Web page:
A lawsuit against football helmet manufacturer Riddell, filed by the family of a 22-year-old who suffered a seizure and drowned while fishing, will go forward a judge in Ohio has ruled. The family claims their son's death was a result of brain damage suffered due to years of playing football.
Cody Hamblin was on a fishing boat on May 29, 2016, when the freak accident occurred -- four years after he stopped playing football. But medical tests after his death showed he suffered from chronic traumatic encephalopathy (CTE), a degenerative brain disease caused by repeated blows to the head, according to the lawsuit.
"The complainant alleges Decedent wore Defendants' helmets while playing football, believing the helmets would keep Decedent safe from long-term effects of repeat brain injuries, sub-concussive hit, and cumulative brain trauma," the lawsuit, originally filed in November 2018 in Montgomery County, Ohio, civil court, states. "In sum, as a result of Decedent's belief in the helmet's safety, Decedent continued to play football, and ultimately suffered long-term brain damage that led to his untimely drowning death."
Judge Steven Dankof ruled Tuesday that five of the six claims against Riddell will be allowed to proceed: wrongful death, strict liability for design defect, strict liability for manufacturing defect, defects in warning or instructions and defect by failure to conform to representation.
The sixth claim, for fraud, was dismissed, with Dankof ruling it was "masquerad[ing]" as a product liability claim.
Hamblin played football from the time he was 8 until he was 18, including starring for Miamisburg High School, in Miamisburg, Ohio, a suburb of Dayton.
"We actually did a lot of research and talked to some doctors and felt like it would be very safe with all the equipment and protection that the children were wearing -- helmets and all that," Cody's father, Darren, who filed the suit, told "Good Morning America" in an interview airing Friday. "And so we let him play, and he really loved football from that point on. Football was the No. 1 thing in his life."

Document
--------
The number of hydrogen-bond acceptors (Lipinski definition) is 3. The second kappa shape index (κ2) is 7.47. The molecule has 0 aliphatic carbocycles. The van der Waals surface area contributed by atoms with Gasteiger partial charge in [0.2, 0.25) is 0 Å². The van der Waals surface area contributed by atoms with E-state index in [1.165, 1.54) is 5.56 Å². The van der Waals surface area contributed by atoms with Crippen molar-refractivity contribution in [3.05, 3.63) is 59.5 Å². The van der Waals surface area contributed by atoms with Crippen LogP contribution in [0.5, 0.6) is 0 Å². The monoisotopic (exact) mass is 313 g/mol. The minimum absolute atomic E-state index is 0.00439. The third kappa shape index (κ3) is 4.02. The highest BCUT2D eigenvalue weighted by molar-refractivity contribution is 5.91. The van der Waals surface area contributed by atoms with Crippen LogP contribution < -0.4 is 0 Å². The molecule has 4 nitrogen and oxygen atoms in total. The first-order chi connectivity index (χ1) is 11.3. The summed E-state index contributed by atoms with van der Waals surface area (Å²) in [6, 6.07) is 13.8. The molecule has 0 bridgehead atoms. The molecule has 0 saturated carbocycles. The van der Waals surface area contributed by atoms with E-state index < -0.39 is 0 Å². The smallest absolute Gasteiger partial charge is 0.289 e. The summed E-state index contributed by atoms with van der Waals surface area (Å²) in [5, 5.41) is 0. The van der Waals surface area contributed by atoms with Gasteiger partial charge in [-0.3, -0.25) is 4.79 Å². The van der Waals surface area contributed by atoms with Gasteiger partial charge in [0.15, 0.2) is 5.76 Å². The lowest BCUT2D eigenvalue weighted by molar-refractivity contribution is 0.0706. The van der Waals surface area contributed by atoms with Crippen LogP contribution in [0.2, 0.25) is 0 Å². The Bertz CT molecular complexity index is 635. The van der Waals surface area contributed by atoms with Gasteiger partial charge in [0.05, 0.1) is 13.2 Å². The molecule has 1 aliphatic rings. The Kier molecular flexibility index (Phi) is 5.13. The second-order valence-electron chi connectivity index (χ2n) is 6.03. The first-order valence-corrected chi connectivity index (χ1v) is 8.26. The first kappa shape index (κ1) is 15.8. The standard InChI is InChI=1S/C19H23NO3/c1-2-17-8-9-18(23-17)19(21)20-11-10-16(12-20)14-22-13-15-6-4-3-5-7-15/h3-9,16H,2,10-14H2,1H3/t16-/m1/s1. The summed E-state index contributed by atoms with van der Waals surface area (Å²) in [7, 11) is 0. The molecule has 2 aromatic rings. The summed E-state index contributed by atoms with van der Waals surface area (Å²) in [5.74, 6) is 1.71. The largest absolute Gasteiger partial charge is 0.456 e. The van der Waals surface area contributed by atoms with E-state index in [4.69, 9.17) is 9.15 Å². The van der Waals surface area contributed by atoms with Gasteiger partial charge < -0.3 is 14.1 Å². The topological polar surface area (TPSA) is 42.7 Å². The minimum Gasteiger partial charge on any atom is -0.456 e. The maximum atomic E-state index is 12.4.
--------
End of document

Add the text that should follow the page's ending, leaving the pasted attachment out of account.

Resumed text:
Riddell has faced a number of similar lawsuits in the past, with varying outcomes.
A jury ruled in favor of a Colorado family in a lawsuit against the equipment maker in April 2013, determining it must pay over $3 million to the family of Rhett Ridolfi, who suffers from severe brain damage as a result of a football injury. Months earlier, a jury in Mississippi found Riddell not liable for a high school player's stroke.
The family of Hernandez, the former star tight end for the New England Patriots who was convicted of killing a friend in 2015 and later committed suicide in prison, filed suit in an ongoing case against Riddell.
Riddell said it will fight against claims from the Hamblin family, as it has done consistently in the other cases.
"Riddell has a decades-long history of designing, manufacturing and selling industry-leading, state-of-the-art football helmets," the company said in a statement provided to ABC News about the Hamblin case. "Plaintiff’s allegations are unproven and vigorously contested. The Court’s ruling dismissed plaintiff’s fraud claim while simply allowing others to proceed past this very initial pleadings stage.
"The plaintiff’s allegations face many other challenges before they could ever reach a trial, and Riddell is confident in its defense to these meritless claims."
Riddell has provided gear to the NFL since 1989 and signed a five-year deal with the NFL that lasts through 2019. The helmet brand announced just last December it had entered into a new deal with Pop Warner Little Scholars, a nationwide organization of youth football teams and leagues.
The lawsuit is personal for the Hamblin family.
Darren Hamblin said he filed the lawsuit so "no other parent has to do what I’m doing right now."
"If one kid can be saved from going through this, from his family going through this, from keeping their family from having to go on and live with the guilt and the anguish," he said. "That's what I want to stop. And that's what my son would have wanted to stop."
ABC News' Marissa Parra and Sarah Messer contributed to this report.